Today’s Solutions: January 19, 2022

There are few other things in the world that symbolize luxury like diamonds, but these status symbols often come at a price that goes beyond their monetary value. In recent years, for instance, concerns about the environmental impact and human rights abuse associated with the mining industry have given rise to a demand for more sustainable alternatives to mined diamonds.

To help drive its sustainability practices forward, the world’s biggest jeweler, Pandora, has become the first in the world to announce that it will no longer sell mined diamonds and will instead switch to diamonds made exclusively in labs.

Pandora’s chief executive, Alexander Lacik told the BBC that the company is moving in that direction because “it’s the right thing to do.” On top of that, lab-made diamonds are also cheaper: “We can essentially create the same outcome as nature has created but at a very, very different price.”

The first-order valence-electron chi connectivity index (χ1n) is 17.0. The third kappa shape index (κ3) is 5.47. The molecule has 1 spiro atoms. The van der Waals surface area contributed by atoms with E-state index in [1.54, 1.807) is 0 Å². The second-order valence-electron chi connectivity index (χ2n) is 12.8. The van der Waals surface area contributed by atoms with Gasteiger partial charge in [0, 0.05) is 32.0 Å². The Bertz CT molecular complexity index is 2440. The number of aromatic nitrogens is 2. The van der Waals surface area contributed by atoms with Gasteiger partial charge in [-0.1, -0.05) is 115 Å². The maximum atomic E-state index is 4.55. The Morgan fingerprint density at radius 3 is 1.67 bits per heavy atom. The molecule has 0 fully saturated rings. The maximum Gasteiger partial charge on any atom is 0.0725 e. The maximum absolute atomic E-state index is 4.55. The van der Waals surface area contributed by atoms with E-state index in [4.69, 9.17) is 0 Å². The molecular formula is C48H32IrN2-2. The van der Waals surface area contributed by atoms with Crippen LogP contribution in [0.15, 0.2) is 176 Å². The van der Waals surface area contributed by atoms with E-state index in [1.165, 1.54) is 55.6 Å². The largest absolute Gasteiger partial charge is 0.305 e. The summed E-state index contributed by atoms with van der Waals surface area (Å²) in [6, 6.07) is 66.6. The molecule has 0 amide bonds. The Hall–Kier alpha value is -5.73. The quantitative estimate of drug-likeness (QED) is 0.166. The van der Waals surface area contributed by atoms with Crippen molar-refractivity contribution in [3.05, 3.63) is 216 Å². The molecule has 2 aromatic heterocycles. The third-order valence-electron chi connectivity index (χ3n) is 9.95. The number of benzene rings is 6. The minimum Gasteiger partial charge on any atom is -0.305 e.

The giant jewelry maker is responding to a wider move away from mined diamonds worldwide. As reported by the BBC, in 2020, the market for lab-grown diamond production grew to between 6 and 7 million carats. Meanwhile, the production of mined diamonds has declined to 111 million carts last year, having peaked at 152 million in 2017.

We’ve previously written about the environmental promise of lab-grown diamonds, including one startup that has figured out a way to create the gems out of captured CO2.

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